Before Midnight (R) The movie that This Is 40 should have been. Ethan Hawke and Julie Delpy reunite for this sequel to Before Sunrise and Before Sunset as the now-married lovers who run into marital trouble while vacationing in the Greek isles with their twin daughters. She wants to take a more substantive French government job, while his concern for his son from a previous marriage pulls him back toward America, and when the vitriol between them starts flying, man, you had better duck. There’s a whole lot of bitterness and unattractive behavior on display, and director Richard Linklater and his collaborators resolve it a bit too easily. Still, the writing is sharp and occasionally spellbindingly poetic, the stars’ chemistry continues unabated, and the movie offers up some great wisdom. I’ll be interested to see where these characters are in 2022. Also with Seamus Davey-Fitzpatrick, Walter Lassally, Xenia Kalogeropoulou, Panos Koronis, Athina Rachel Tsangari, Yiannis Papadopoulos, and Ariane Labed. (Opens Friday)
Frances Ha (R) Greta Gerwig stars in and co-writes this dramedy directed by Noah Baumbach as a modern dancer who tries to cope when her best friend and roommate (Mickey Sumner) announces that she’s moving in with her boyfriend. Also with Adam Driver, Michael Esper, Charlotte d’Amboise, and Grace Gummer. (Opens Friday at AMC Grapevine Mills)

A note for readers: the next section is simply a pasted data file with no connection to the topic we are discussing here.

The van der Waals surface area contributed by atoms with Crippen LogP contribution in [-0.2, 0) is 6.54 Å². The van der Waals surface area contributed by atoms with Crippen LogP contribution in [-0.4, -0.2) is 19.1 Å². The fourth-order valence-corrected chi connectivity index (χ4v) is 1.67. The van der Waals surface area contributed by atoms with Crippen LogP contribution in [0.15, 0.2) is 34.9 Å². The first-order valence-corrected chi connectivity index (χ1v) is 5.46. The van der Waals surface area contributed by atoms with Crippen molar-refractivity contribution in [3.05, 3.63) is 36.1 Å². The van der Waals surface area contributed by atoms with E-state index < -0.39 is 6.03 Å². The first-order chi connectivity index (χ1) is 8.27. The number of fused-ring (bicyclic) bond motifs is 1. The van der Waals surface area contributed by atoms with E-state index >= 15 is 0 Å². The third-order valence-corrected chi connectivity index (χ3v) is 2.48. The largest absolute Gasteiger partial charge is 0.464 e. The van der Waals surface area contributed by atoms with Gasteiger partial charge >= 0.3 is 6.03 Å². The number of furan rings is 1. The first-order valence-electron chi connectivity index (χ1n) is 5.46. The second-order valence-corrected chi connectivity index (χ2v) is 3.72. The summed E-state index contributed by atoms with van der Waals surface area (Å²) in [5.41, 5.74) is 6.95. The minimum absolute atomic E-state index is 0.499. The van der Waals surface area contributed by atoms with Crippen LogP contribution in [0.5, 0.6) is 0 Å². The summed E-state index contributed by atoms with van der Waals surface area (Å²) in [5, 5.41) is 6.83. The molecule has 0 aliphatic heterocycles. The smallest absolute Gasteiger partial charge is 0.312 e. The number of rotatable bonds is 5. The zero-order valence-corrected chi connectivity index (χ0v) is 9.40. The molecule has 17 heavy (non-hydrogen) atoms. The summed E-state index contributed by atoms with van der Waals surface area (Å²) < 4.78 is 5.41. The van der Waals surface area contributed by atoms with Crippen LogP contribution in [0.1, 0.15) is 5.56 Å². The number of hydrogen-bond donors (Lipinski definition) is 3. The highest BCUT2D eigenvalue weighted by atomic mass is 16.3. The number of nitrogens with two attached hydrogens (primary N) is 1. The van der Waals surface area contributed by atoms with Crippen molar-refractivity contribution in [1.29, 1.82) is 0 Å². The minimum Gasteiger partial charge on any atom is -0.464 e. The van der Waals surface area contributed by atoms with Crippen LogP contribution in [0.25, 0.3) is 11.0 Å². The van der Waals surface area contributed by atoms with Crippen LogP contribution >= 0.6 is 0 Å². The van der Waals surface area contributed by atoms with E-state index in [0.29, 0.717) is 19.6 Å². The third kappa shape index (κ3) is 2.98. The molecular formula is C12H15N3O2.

This Is the End (R) Uproarious. Seth Rogen, James Franco, Jonah Hill, Jay Baruchel, Craig Robinson, and Danny McBride all portray themselves as self-absorbed weenies who hole up in Franco’s Hollywood mansion when the apocalypse as described in the Book of Revelation starts to happen. While trying to survive, the boys rag on one another’s career missteps and film a no-budget sequel to Pineapple Express, but they’re all strongly characterized enough that you’ll laugh a lot even if you don’t know who the stars are. Co-directors Rogen and Evan Goldberg toggle nicely between the indoor hijinks and the effects-heavy depiction of the end of days. Also parodying themselves are Emma Watson as a crazed, ax-swinging survivalist and Michael Cera as a disgusting sexist cokehead who meets a satisfyingly hideous death. It’s a bracing return to form for Rogen and company. Also with Mindy Kaling, David Krumholtz, Christopher Mintz-Plasse, Rihanna, Martin Starr, Paul Rudd, Aziz Ansari, Kevin Hart, Channing Tatum, and an uncredited Jason Segel. (Opens Wednesday)